Monday, September 17, 2012

The results of shoulder arthroplasty - how to measure. Impact of Total Shoulder Arthroplasty on Generic and Shoulder-Specific Health-Related Quality-of-Life MeasuresJBJS

The JBJS recently published: Impact of Total Shoulder Arthroplasty on Generic and Shoulder-Specific Health-Related Quality-of-Life Measures

This is an important article. It emblemizes the shift from evaluating results of shoulder joint replacement by physician-measured metrics (e.g. range of motion) to patient-measured metrics (e.g. comfort and function) as well as overall well-being. In this systematic review, the SF 36 self-assessment of overall physical function was highly significantly improved - meaning that the improvement in the shoulder resulted in a significant benefit to overall functioning. They also found highly improved scores on three shoulder-specific metrics: the Constant, American Shoulder and Elbow Surgeons, and the  Simple Shoulder Test .*

The value of patient self-assessment is that it focuses attention on what is important to the individuals we treat. As the authors point out, it is essential to use the same metric before and after treatment so that the difference can be measured.

We use the SF 36 not only as a benchmark for the patient's status before treatment, but also as an indicator of health issues that may be correlated with the outcome of surgery, such as emotional and social functioning. We use the Simple Shoulder Test because it is the only one of the three shoulder-specfic metrics in this study that does not require the patient to return to the office for an examination - by increasing the convenience of followup for the patient, it has the advantage of reducing the number of patients lost to followup (the downfall of many clinical studies).

The value of this study extends far beyond showing that the reports confirm the value of shoulder arthroplasty. In our opinion, its greatest value is in establishing patient self-assessment metrics (the SF 36 and the SST) by which we can determine which patients are NOT benefitting from shoulder arthroplasty so we can ask, as Codman said "Why Not?".  It is often stated that '85% of patients receive a good or excellent result'. We should use the tools described there to learn what is it about that other 15% that led to suboptimal results and what can we do to reduce that number. Only by studying failures, as we have tried to do here and here, can we learn out to get better. Imagine a world in which shoulder surgeons shared the data on their patients who did not improve their SST and SF 36 scores after shoulder joint replacement with a goal of identifying the features common to those shoulders and individuals!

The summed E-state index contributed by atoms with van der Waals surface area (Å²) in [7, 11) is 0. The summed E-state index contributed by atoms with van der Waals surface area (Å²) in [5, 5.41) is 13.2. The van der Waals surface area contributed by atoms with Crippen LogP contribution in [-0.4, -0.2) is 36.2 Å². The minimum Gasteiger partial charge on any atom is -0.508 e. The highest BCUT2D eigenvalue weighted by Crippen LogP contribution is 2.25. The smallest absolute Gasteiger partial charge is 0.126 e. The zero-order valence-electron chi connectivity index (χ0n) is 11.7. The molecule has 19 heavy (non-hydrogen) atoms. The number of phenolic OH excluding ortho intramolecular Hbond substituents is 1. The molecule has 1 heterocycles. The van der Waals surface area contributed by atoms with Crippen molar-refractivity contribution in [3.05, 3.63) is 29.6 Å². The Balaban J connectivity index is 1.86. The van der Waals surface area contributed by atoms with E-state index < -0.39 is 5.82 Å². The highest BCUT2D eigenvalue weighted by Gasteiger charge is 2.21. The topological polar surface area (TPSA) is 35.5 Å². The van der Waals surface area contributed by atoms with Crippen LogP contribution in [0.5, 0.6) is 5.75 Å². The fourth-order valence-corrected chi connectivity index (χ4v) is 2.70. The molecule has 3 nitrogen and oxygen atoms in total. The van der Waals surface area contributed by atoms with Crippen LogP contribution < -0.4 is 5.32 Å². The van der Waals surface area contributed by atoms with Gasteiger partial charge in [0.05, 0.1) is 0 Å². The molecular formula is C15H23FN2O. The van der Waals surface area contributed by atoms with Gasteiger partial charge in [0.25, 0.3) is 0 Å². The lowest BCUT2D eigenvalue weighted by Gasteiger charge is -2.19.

*The authors state that the minimal clinically important difference has not been defined for the Simple Shoulder Test. Actually, this definition is included in our recent publication: The Prognosis for Improvement in Comfort and Function After the Ream-and-Run Arthroplasty for Glenohumeral Arthritis: An Analysis of 176 Consecutive Cases. To quote from that manuscript: "We utilized an alternative approach in evaluating the benefit of shoulder arthroplasty by determining the percentage of the total possible improvement realized by the patient. In this calculation, the improvement realized by the patient is divided by the total possible improvement for the patient (i.e., the difference between the maximal possible score on the SST [12 points] and the preoperative score). We refer to this as the I/MPI (improvement / maximal possible improvement). Thus, the percentage of the total possible improvement is calculated as:

(SST total score at the time of follow-up - SST total score before surgery X 100%) 
divided by 
(12 points - SST total score before surgery) 

For purposes of this analysis, we defined the MCID as an improvement of 30% of the total improvement possible. Thirty percent is the highest percent improvement required for an MCID in the shoulder literature. It is of interest that since the average preoperative SST score was 4 points, the average maximal possible improvement was 8 points. Thirty percent of this value would be 2.4 points, a value that lies between the values separately proposed by Roy et al. and Tashjian et al. The value of the method selected for our analysis lies in the fact that it avoids the ceiling effect, and the MCID is normalized by the maximal possible improvement for each patient, rather than consisting of a fixed value applied to all patients irrespective of their maximal
possible improvement."

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